While anti-pill fleece may not stay pill-free forever, it will resist pilling longer than other types of fleece. Clothing made with anti-pill fleece will look and feel better longer than fleece that isn’t anti-pill. Anti-pill fleece is great for apparel that gets worn and frequently washed, such as sleepwear and pajamas.
2. Blizzard FleeceBlizzard fleece is a type of fleece fabric that is smoother and softer than anti-pill fleece, meaning that it will feel better against your skin. It is also a bit denser and thicker, meaning that blizzard fleece is warmer as well. This type of fleece is ideal for blankets, scarves, and gloves that will keep areas of your body warm that other articles of clothing won’t. Blizzard fleece is typically made out of 100% polyester fibers. That means that it is generally very durable and will last a long time. However, it isn’t treated the way that anti-pill fleece is. That means that blizzard fleece is more prone to pilling.
3. Bonded FleeceThe term bonded fleece means that the fleece is bonded to something else. For clothing like jackets and outerwear, fleece is used as a lining and bonded to a heavier fabric. This makes the clothing warm but resistant to other elements like the wind in harsher climates where fleece alone won’t work. Bonded fleece could also refer to two pieces of fleece that are bonded together to create a double-sided effect. You might find this type of fleece being used for a plaid shirt. Or, this type of fleece might be used for outerwear that doesn’t necessarily need to be as warm and heavy as a jacket.
It’s great to use as a light outer layer for cool days.
4. Cotton FleeceWhile most types of fleece on this list are synthetic and made from polyester, cotton fleece is just as it sounds: made from cotton. The basic method of producing cotton fleece is the same as fleece made with synthetic materials. The fibers are woven into yards, knitted into fabric, and then brushed. The major difference is that cotton fleece is made with natural fibers instead of synthetic ones.
The other major difference betweencotton fleece and fleece made from synthetic materials is that cotton fleece is more breathable. Certain types of fleece can feel stuffy, but cotton fleece will do a better job of circulating air while still keeping you warm. However, cotton tends to shrink, which is something to consider when debating between different types of fleece fabric.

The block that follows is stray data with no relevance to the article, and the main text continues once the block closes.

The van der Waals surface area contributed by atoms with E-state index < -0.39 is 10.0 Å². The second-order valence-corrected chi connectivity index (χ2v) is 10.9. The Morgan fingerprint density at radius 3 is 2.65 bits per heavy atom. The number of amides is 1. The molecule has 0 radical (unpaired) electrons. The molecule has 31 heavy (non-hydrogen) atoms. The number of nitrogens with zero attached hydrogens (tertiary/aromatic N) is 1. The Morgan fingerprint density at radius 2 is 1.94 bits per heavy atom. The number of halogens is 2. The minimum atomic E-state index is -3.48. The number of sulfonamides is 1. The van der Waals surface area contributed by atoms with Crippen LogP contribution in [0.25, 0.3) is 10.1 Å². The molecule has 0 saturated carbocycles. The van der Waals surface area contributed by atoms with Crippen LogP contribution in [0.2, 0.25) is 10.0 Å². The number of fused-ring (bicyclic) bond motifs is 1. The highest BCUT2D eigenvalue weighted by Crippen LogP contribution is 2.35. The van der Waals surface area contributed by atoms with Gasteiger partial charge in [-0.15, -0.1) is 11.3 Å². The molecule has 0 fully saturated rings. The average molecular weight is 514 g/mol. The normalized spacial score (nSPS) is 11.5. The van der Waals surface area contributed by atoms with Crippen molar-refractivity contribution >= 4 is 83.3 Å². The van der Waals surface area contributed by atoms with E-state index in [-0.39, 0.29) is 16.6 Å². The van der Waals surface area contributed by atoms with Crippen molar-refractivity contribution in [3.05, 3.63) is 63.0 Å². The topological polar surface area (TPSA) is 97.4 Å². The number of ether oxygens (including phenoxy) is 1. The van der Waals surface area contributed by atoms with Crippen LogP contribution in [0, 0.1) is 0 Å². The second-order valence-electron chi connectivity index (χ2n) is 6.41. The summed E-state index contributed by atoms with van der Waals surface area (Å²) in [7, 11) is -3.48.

5. French Terry FleeceThis type of fleece varies greatly from the other types of fleece on this list. French terry fleece is thinner instead of thick, so it doesn’t have quite the same uses. You might see this fleece used for sweatshirts, shorts, and light hoodies that you might wear in fall, early spring, or even summer as opposed to winter. French terry is also great for loungewear that you would wear to keep you cozy and comfortable inside your home. French terry fleece isn’t fluffy like other types of fleece because it is not brushed. It also has a looser weave, so it is more breathable and will “give” more when worn. In general, fleece doesn’t stretch much, but French terry is more stretchy. However, the downside is that since French terry lacks the texture of other types of fleece, it is not as warm.
6. MicrofleeceMicrofleece is the thinnest and most lightweight type of fleece, weighing less than 200 grams per square meter. Because of this, microfleece is comfortable to wear since it doesn’t feel as if it weighs you down. You can use it as a layer either under or clothes or over them because it has more flexibility. Microfleece isn’t as insulating as other types of fleece, which also means it isn’t as warm. However, it is more breathable, which is why it is used to make lightweight outerwear like shirts and jackets. It can also be used to make activewear, bathrobes, and throw blankets.
7. Plush FleecePlush fleece is fleece with a super-soft and luxurious feel typically used to make heavy throw blankets. This type of fleece feels the most like fur compared to the other types of fleece and is loved for its softness, comfort, and warmth. However, plush fleece isn’t ideal for making clothing due to how heavy it is.
The downside to this type of fleece is that it tends to be more expensive than other types of fleece due to the thickness and texture. Plush fleece also tends to shed, so it is important to properly finish the ends when using it for a sewing project. One of the most popular projects to use plush fleece for is baby blankets.
8. Polar FleecePolar fleece is one of the most durable types of fleece. It is also one of the most widely used types of fleece for clothing and apparel. If you see an article of clothing labeled simply as “fleece,” it is more than likely made from polar fleece. Polar fleece is incredibly warm and comes in different thicknesses. But the thicker it is, the stiffer it is as well. However, polar fleece repels water well and dries quickly if it does get soaking wet. Even if it does become wet, it will still keep you warm. This is one of the best types of fleece to wear in cold and sometimes wet wintry weather.
9. Polyester FleecePolyester fleece is a general term used to refer to fleece made out of polyester. This is the original type of fleece that was invented to mimic wool. Although it is synthetic, it is more favorable than fleece made out of cotton because it is more durable and won’t shrink when it is washed. The polyester fibers are also what makes fleece so quick-drying and resistant to moisture.
Most of the types of fleece on this list are made out of polyester, but the uniqueness in how they are woven or brushed makes them different from each other. In general, polyester fleece is used to make jackets, hats, mittens, scarves, and other types of clothing.